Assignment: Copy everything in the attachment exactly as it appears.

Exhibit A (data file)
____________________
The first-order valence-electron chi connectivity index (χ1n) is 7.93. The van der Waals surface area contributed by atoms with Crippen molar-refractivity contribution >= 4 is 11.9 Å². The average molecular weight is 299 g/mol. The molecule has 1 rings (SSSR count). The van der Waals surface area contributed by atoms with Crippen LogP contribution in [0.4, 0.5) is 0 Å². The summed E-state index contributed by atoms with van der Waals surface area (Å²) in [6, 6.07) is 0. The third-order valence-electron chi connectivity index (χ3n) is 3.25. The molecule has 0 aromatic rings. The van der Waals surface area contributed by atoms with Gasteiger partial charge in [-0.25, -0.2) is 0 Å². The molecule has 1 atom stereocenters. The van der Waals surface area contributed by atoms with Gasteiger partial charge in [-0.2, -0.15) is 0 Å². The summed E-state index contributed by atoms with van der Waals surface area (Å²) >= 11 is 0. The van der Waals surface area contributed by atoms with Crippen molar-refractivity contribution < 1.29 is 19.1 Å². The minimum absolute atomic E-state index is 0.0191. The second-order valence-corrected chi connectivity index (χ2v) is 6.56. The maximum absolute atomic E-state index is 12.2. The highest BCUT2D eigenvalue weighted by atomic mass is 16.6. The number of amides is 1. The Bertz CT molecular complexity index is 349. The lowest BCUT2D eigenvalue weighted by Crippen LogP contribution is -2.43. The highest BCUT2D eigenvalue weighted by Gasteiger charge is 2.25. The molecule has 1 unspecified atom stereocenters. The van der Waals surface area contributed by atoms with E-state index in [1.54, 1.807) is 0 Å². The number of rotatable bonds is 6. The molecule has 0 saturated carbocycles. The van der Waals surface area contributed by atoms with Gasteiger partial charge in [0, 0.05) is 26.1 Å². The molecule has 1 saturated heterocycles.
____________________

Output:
The first-order valence-electron chi connectivity index (χ1n) is 7.93. The van der Waals surface area contributed by atoms with Crippen molar-refractivity contribution >= 4 is 11.9 Å². The average molecular weight is 299 g/mol. The molecule has 1 rings (SSSR count). The van der Waals surface area contributed by atoms with Crippen LogP contribution in [0.4, 0.5) is 0 Å². The summed E-state index contributed by atoms with van der Waals surface area (Å²) in [6, 6.07) is 0. The third-order valence-electron chi connectivity index (χ3n) is 3.25. The molecule has 0 aromatic rings. The van der Waals surface area contributed by atoms with Gasteiger partial charge in [-0.25, -0.2) is 0 Å². The molecule has 1 atom stereocenters. The van der Waals surface area contributed by atoms with Gasteiger partial charge in [-0.2, -0.15) is 0 Å². The summed E-state index contributed by atoms with van der Waals surface area (Å²) >= 11 is 0. The van der Waals surface area contributed by atoms with Crippen molar-refractivity contribution < 1.29 is 19.1 Å². The minimum absolute atomic E-state index is 0.0191. The second-order valence-corrected chi connectivity index (χ2v) is 6.56. The maximum absolute atomic E-state index is 12.2. The highest BCUT2D eigenvalue weighted by atomic mass is 16.6. The number of amides is 1. The Bertz CT molecular complexity index is 349. The lowest BCUT2D eigenvalue weighted by Crippen LogP contribution is -2.43. The highest BCUT2D eigenvalue weighted by Gasteiger charge is 2.25. The molecule has 1 unspecified atom stereocenters. The van der Waals surface area contributed by atoms with E-state index in [1.54, 1.807) is 0 Å². The number of rotatable bonds is 6. The molecule has 0 saturated carbocycles. The van der Waals surface area contributed by atoms with Gasteiger partial charge in [0, 0.05) is 26.1 Å². The molecule has 1 saturated heterocycles.